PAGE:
Short stature associated with high circulating insulin-like growth factor (IGF)-binding protein-1 and low circulating IGF-II: Effect of growth hormone therapy

A. Barreca, M. Bozzola, A. Cesarone, P. H. Steenbergh, P. E. Holthuizen, F. Severi, G. Giordano, F. Minuto

Research output: Contribution to journalArticlepeer-review


We report a case of short stature associated with high circulating levels of insulin-like growth factor (IGF)-binding protein-1 (IGFBP-10 and low levels of IGF-II responsive to pharmacological treatment with GH. Our patient suffered severe growth failure from birth (2.06 SD below the mean for normal full-term boys, and 5.2 and 7.3 SD below the mean at 5 and 10 months). Studies carried out before referral to our pediatric unit included normal 46,XY karyotype and normal encephalic imaging. Other endocrine and metabolic alterations and other systemic diseases were excluded. At 1.7 yr of age (length, 6.1 SD; weight, 4.6 SD; head circumference, 1.4 SD below the mean, respectively) the patient was referred to our pediatric unit. The baseline GH concentration was 31 μg/L, and the peak after an arginine load was 59.6 μg/L. In the same samples GH bioactivity was nearly superimposable (RIA/Nb2 bioactivity ratio = 0.9). Fasting insulin and glucose concentrations were 7.4 μU/mL and 65 mg/dL, respectively, both normally responsive to an oral glucose load. GH insensitivity was excluded by a basal IGF-I concentration (64 ng/mL) in the normal range for 0- to 5-yr-old boys and its increase after 2 IU/day hGH administration for 4 days. IGFBP-3 (0.5 μg/mL) was slightly reduced, whereas IGFBP-1 (2218 and 1515 ng/mL in two different basal samples) was well above the normal values for age and was suppressible by GH (maximum suppression, -77% at 84 h) and glucose load (maximum suppression, -46% at 150 min). The basal IGF-II concentration was below the normal range (86 ng/mL), whereas IGFBP-2 was normal (258 ng/mL). Analysis of the promoter region of IGFBP-1 and IGF-II failed to find major alterations. Neutral gel filtration of serum showed that almost all IGF-I activity was in the 35- to 45-kDa complex, coincident with IGFBP-1 peak, while the 150-kDa complex was absent, although the acid-labile subunit was normally represented. At 2.86 yr (height, 65.8 cm; height SD score, -7.3; height velocity SD score, -5) the patient underwent treatment with 7 IU/week human GH; after 4 months, the patient's height was 68.5 cm (height SD score, -6.9) corresponding to a growth velocity of 8.3 cm/yr (0.3 height velocity SD score). IGFBP-1 was reduced (216 ng/mL), although still in the high range, whereas IGF-I (71 ng/mL), IGFBP-3 (0.62 μg/mL), and IGF-II (111 ng/mL) were only slightly increased. The IGF-I profile showed activity in the 150-kDa region. In conclusion, we speculate that the increased IGFBP-1 values found in this patient produce 1) inhibition of IGF-I biological activity and, therefore, a resistance to IGF-I not due to a receptor defect for this hormone; 2) inhibition of formation of the circulating 150-kDa ternary complex and, therefore, an accelerated clearance rate of IGF peptides; 3) inhibition of the feedback action on GH, leading to increased GH levels, which could suggest the diagnosis of GH insensitivity syndrome; and 4) inhibition of body growth.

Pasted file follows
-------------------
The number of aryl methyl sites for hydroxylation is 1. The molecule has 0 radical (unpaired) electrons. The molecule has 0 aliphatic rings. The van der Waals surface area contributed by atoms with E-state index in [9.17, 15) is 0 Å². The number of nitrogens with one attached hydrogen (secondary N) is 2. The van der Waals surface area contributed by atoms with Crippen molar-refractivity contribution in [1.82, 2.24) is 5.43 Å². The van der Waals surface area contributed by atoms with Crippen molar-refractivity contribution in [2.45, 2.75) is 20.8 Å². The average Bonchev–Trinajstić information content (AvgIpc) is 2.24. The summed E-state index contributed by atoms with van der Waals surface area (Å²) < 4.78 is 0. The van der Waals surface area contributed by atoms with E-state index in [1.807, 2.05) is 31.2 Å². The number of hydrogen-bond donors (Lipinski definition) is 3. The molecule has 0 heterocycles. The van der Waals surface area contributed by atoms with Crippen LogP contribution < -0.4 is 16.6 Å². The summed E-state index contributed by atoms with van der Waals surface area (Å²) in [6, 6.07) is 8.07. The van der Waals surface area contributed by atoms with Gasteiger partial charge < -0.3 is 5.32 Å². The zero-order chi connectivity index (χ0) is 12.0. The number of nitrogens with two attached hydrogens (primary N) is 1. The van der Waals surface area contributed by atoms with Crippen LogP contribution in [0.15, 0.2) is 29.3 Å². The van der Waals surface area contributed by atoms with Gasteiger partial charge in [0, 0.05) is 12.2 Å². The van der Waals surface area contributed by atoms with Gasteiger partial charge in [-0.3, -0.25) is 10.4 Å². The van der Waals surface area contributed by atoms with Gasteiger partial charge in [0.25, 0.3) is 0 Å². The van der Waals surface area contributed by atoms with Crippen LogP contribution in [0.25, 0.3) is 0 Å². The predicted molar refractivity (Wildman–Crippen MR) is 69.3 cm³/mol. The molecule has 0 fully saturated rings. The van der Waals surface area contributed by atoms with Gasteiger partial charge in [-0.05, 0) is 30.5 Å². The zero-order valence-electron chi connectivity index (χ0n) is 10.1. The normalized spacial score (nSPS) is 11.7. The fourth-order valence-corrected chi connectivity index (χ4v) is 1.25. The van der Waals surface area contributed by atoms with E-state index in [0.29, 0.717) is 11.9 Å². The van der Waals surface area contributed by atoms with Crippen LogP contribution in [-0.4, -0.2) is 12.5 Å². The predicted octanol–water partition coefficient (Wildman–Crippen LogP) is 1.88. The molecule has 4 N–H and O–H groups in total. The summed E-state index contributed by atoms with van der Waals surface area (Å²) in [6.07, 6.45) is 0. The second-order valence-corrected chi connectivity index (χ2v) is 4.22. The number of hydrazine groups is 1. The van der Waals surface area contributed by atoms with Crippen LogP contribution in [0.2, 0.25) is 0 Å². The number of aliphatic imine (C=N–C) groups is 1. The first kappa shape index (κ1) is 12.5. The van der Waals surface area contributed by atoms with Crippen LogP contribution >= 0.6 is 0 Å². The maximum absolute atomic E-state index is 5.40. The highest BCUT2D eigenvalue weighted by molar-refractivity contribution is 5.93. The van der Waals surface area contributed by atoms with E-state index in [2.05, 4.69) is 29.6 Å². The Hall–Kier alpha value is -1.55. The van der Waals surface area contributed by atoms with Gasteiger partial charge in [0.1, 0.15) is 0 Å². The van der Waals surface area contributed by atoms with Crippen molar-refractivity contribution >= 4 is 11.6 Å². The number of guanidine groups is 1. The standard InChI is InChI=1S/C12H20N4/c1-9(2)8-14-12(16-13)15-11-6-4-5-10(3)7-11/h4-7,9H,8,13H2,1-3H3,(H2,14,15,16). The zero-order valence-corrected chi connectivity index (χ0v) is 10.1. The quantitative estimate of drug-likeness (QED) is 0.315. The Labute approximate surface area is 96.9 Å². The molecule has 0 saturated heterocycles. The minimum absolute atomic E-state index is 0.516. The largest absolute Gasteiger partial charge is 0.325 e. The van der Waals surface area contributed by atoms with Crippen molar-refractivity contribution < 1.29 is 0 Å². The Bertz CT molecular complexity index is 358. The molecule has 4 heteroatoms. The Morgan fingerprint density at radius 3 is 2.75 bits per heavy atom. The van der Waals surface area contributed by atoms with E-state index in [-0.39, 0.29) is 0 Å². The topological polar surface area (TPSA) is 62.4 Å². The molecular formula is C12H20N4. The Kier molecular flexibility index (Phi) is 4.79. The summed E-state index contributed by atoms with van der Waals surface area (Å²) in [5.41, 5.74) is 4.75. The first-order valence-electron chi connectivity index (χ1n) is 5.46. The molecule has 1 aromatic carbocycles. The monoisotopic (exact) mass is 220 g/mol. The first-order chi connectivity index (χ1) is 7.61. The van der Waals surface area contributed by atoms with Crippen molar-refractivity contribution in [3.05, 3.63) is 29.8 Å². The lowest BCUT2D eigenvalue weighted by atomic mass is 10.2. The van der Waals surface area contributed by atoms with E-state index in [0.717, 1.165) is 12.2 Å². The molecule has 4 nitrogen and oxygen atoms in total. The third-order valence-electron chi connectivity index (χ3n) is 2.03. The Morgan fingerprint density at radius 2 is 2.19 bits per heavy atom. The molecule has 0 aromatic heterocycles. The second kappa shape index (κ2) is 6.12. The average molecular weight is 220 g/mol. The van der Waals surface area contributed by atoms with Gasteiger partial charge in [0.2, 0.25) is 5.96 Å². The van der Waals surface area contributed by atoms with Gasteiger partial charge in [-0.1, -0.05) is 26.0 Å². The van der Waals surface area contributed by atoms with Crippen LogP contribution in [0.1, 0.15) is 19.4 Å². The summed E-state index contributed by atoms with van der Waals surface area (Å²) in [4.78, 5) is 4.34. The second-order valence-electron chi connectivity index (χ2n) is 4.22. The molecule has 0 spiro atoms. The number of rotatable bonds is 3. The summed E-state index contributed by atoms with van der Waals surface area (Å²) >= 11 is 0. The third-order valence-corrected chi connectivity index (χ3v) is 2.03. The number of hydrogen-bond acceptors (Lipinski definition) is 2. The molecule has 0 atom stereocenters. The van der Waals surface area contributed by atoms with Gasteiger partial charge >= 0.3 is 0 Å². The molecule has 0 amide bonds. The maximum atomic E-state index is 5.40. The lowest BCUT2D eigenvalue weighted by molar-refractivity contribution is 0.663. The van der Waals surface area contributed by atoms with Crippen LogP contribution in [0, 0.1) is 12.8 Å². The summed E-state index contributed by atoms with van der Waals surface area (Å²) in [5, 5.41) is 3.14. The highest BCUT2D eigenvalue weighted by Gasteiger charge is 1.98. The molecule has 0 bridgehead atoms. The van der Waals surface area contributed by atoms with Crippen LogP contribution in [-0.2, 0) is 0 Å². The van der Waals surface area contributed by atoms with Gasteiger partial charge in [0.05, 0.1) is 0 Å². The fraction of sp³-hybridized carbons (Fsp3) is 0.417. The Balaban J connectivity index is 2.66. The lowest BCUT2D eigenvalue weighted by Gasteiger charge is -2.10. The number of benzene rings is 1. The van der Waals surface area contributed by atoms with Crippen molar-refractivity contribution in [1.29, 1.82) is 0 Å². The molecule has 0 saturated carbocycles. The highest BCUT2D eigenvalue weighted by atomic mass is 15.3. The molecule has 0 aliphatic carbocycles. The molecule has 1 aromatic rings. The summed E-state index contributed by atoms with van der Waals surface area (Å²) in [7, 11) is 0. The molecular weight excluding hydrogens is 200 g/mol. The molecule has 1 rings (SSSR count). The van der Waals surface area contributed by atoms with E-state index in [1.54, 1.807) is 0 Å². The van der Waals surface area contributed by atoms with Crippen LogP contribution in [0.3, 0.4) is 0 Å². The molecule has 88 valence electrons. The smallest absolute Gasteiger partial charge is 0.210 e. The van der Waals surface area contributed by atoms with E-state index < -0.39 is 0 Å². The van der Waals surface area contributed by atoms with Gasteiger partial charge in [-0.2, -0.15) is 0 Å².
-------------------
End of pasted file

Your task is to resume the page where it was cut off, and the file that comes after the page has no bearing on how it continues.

Original languageEnglish
Pages (from-to)3534-3541
Number of pages8
JournalJournal of Clinical Endocrinology and Metabolism
Issue number10
Publication statusPublished - 1998

ASJC Scopus subject areas

  • Biochemistry
  • Endocrinology, Diabetes and Metabolism


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